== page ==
Capturing the life of Brian Wilson, the troubled genius who pushed the surf pop sound of The Beach Boys into psychedelic symphonies as he spiraled into depression, in just a few key years is a tricky proposition. Love & Mercy, a biopic that parallels the boyish enthusiasm and free-flowing creative drive of young visionary Brian (played by Paul Dano) with the frail, fragile, terrified older Brian (John Cusack), is as perceptive and as interesting as you could hope for.
Where the 1995 documentary I Just Wasn’t Made For These Times slipped into hagiography that cheered his genius and hissed the villains who broke his spirit, this dramatization is more interested in exploring the enthusiastic, boyish musical genius who slipped into self-doubt and paranoia at the height of his creative powers and ended up in a nightmarish ordeal with Dr. Eugene Landy (Paul Giamatti in sleazy, medical huckster mode), the radical psychotherapist who became his legal guardian. And it presents Melinda Ledbetter (Elizabeth Banks), who meets the confused but sincere older Brian and sees through Landy’s pose of benevolent protection, as the film’s true hero.
Dano’s baby face give him the look of a boy genius in musical wonderland, a big kid as a musical wunderkind. Cusack doesn’t look much like Dano but he has the same expression of sincerity and openness, the integrity of a child in the fragile mind of an infantilized adult trapped by an abusive father figure who feeds off his talent.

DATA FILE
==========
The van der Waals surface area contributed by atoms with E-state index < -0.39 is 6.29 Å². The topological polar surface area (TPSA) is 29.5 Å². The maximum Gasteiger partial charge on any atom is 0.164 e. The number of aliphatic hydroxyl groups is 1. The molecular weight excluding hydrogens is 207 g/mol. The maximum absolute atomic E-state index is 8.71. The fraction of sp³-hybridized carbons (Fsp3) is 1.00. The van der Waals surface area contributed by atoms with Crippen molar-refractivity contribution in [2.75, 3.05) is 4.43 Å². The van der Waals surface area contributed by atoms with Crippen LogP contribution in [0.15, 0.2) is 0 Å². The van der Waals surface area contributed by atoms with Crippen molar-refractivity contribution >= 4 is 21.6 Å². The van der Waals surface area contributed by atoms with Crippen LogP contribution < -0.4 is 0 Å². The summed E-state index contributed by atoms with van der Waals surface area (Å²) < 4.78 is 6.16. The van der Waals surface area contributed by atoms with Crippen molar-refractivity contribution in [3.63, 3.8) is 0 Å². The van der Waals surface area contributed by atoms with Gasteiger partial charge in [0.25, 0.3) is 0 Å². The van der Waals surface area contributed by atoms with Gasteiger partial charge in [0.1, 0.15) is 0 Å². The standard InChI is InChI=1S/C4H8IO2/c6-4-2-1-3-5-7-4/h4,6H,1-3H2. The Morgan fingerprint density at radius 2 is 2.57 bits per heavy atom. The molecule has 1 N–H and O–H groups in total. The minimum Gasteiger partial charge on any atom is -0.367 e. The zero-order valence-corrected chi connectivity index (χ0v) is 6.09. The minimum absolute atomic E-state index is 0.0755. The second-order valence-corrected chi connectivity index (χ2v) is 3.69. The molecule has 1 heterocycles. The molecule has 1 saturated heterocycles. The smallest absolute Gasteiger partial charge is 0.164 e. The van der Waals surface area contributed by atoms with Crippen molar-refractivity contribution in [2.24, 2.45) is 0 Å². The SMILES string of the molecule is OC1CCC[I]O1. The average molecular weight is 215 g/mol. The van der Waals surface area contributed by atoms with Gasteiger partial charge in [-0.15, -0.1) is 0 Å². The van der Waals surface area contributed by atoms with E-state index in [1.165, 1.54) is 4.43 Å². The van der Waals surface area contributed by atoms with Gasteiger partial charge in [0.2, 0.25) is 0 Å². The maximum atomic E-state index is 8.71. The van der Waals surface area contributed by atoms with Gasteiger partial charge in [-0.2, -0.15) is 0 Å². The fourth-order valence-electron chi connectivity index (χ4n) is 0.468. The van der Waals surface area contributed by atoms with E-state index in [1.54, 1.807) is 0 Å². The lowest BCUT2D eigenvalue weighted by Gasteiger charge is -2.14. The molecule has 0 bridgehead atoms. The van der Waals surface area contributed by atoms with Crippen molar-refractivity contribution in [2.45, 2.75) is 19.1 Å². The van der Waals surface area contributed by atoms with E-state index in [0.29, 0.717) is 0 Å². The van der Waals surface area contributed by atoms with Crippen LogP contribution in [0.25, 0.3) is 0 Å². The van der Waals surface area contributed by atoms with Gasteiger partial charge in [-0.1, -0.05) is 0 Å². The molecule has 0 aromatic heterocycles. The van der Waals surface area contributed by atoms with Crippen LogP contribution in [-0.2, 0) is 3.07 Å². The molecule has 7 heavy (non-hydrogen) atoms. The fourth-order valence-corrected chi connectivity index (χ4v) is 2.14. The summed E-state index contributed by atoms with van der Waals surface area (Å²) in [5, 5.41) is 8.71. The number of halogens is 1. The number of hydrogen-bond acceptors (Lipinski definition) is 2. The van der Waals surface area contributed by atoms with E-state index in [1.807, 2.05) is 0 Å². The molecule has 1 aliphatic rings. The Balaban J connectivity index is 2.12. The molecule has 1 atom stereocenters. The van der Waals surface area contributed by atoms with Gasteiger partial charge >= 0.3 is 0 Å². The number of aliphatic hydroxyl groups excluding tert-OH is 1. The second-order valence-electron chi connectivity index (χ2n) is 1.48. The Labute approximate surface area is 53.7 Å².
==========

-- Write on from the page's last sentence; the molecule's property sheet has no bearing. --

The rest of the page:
There’s a lot of history packed in here—from the panic attack that stopped Brian from touring with the band to the conflicts with the band as his music heads into unconventional directions to the mind games that Landy uses to control Brian as he’s adrift from his family—but director Bill Pohald is just as interested in exploring Wilson’s creative process and those scenes, with Dano in a state of near bliss as Wilson creating what will be “Pet Sounds” in a studio he treats as an artistic playroom, are the film’s highlights. You don’t have to be a fan to appreciate the portrait offered here. It’s a fascinating story and a rare film that delves into the exuberance and joy of artistic creation. It may just nudge you into pulling out that old copy of “God Only Knows” or “Good Vibrations” and giving another listen to the magnificence and beauty of those pop masterpieces.